You know the instant nostalgia-shared memory thing of Instagram? All been done 40 years earlier by John Hinde and his crack team of image-boffins
The John Hinde Archive. John Hinde and his studio were pioneers of colour photography but people of a certain age will remember him for his postcard images of Butlins Holidays camps. Hinde’s studio produced richly coloured photos of ‘the people’ at play, combining the then spectacular with ‘authentic’ experience – these were elaborately staged photos, Hinde was a 1960s/1970s precursor to Gregory Crewdson.
An exhibition at the Photographers’ Gallery London featuring 8 large prints alongside accompanying postcards. It’s in the Gallery’s small print room, a space which is appropriately intimate for a set of ‘postcard’ images. The postcard was visual testimony of ‘pleasure’, of enjoyment, of the ‘exotic’ – even if it was the exotic of the country landscape for urban dweller. Above all else, the postcard with its spectacular scenery delivered the thrill and shared recognition of visual pleasure.
The great value of this small show is the edit, it enables the viewer to register Hinde’s meticulous eye and process, not least in the comparison between the original print, and the final image on each postcard.
Just look at the palette of Greens in the image above The grass in the foreground, the green gradient of the sea, and in the background the collage of mountain greens. And then the final postcard below.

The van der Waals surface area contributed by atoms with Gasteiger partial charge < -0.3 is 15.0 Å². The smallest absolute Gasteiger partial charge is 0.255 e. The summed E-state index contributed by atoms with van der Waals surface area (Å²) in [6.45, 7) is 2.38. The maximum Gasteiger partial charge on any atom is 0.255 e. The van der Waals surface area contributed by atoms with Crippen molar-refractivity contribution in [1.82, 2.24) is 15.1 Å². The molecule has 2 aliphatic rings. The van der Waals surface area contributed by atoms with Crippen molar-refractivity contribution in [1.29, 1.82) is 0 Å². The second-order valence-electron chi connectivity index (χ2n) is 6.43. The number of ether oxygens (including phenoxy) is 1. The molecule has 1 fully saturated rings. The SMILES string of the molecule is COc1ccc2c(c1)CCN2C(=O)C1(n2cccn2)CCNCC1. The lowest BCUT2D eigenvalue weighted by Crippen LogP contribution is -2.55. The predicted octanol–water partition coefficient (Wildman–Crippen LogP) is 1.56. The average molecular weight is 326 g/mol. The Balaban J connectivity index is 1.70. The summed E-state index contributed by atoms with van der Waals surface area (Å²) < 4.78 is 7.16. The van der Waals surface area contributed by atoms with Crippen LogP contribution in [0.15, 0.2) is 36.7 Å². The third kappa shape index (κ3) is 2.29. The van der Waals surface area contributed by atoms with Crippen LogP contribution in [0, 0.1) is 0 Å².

Less moody, less photographic, more painterly, a change of clothes for the tourists. Indeed, like all new art forms, media, which pay homage to the ones preceding them, photography, especially the mass colour photography of the postcard erred on the side of the painterly.
The Decisive Moment for Hinde is the reconstructed, visually micro-managed memory, a souvenir of the paid holiday – a hard-won right after the war. Hinde and his team of photographers were sophisticated photo-scientists, image-thinkers, in the business of recreating memories many years before Arnold Schwarzenegger rocked up to ‘Rekall’ for his virtual summer hols.
Hinde’s post-card work was all about creating a ‘representative’ moment, a visual bridge to shared sentiment and spectacle. In the age when photography as a practice was relatively expensive, these were moments of instant nostalgia – call it Hinde-Stagram. Yes indeed, Hinde’s company did Instagram 50 years earlier. In the digital age even companies are really just nostalgic echoes of older analogue ones.
The soft, warm colours in this image by Elmar Ludwig (of the John Hinde Studio)
are transformed into a more obvious emotion – ‘Sunny’
Which Image? Which Room?
The word ‘architect’ is a much abused word these days, it can be attached to just about anything. So I won’t buck the trend, Hinde is an image-architect, he has absolute grasp of photography as an expression of ‘place’, how to populate it, design it, colour it. I would have this image of the Lido in Battersea Park London. The photo itself is so full of visual detail, of people in the foreground background and every space in between, in the age of ‘social’, it’s a reminder of the value of physically shared experience. These spaces, funded by local government, have something utopian in their design which Elmar Ludwig captures (the geometry of the space), and in their intention, enabling people to mix and chat and hang-out in public spaces. I’d stick it over my bath.
One question for the Image Maker?
Bono used to say that Rock ‘n’ Roll ws the modern equivalent of joining a circus. Well before that there was becoming a photographer, and Hinde literally did join the circus spending many years there – it’s where he met his wife. And I think where he got his sense of spectacle. I’d ask him what was his favourite thing about being in a circus.
The exhibition runs until October 6 at The Photographer’s Gallery London